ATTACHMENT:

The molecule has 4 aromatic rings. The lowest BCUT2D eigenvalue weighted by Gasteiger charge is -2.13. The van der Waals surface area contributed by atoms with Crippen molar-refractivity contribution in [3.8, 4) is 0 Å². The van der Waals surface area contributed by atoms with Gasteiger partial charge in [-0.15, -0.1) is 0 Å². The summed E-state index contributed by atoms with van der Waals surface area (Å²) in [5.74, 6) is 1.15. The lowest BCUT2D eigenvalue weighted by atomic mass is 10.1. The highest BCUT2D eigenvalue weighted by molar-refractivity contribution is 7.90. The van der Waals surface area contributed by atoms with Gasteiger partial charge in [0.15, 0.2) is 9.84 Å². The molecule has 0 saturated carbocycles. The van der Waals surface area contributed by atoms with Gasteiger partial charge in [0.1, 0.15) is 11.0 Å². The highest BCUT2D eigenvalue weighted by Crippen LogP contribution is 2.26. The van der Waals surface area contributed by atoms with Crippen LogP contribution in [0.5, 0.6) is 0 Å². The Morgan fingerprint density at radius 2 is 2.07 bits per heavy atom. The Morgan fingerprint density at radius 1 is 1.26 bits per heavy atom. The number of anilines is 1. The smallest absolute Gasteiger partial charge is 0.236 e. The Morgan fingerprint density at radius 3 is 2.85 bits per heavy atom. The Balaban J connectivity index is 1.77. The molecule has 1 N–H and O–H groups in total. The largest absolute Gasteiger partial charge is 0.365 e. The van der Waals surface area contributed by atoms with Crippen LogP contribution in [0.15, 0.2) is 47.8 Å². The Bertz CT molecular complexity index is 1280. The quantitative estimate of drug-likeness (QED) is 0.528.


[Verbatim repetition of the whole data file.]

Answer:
The molecule has 4 aromatic rings. The lowest BCUT2D eigenvalue weighted by Gasteiger charge is -2.13. The van der Waals surface area contributed by atoms with Crippen molar-refractivity contribution in [3.8, 4) is 0 Å². The van der Waals surface area contributed by atoms with Gasteiger partial charge in [-0.15, -0.1) is 0 Å². The summed E-state index contributed by atoms with van der Waals surface area (Å²) in [5.74, 6) is 1.15. The lowest BCUT2D eigenvalue weighted by atomic mass is 10.1. The highest BCUT2D eigenvalue weighted by molar-refractivity contribution is 7.90. The van der Waals surface area contributed by atoms with Gasteiger partial charge in [0.15, 0.2) is 9.84 Å². The molecule has 0 saturated carbocycles. The van der Waals surface area contributed by atoms with Gasteiger partial charge in [0.1, 0.15) is 11.0 Å². The highest BCUT2D eigenvalue weighted by Crippen LogP contribution is 2.26. The van der Waals surface area contributed by atoms with Crippen LogP contribution in [0.5, 0.6) is 0 Å². The Morgan fingerprint density at radius 2 is 2.07 bits per heavy atom. The Morgan fingerprint density at radius 1 is 1.26 bits per heavy atom. The number of anilines is 1. The smallest absolute Gasteiger partial charge is 0.236 e. The Morgan fingerprint density at radius 3 is 2.85 bits per heavy atom. The Balaban J connectivity index is 1.77. The molecule has 1 N–H and O–H groups in total. The largest absolute Gasteiger partial charge is 0.365 e. The van der Waals surface area contributed by atoms with Crippen LogP contribution in [0.15, 0.2) is 47.8 Å². The Bertz CT molecular complexity index is 1280. The quantitative estimate of drug-likeness (QED) is 0.528.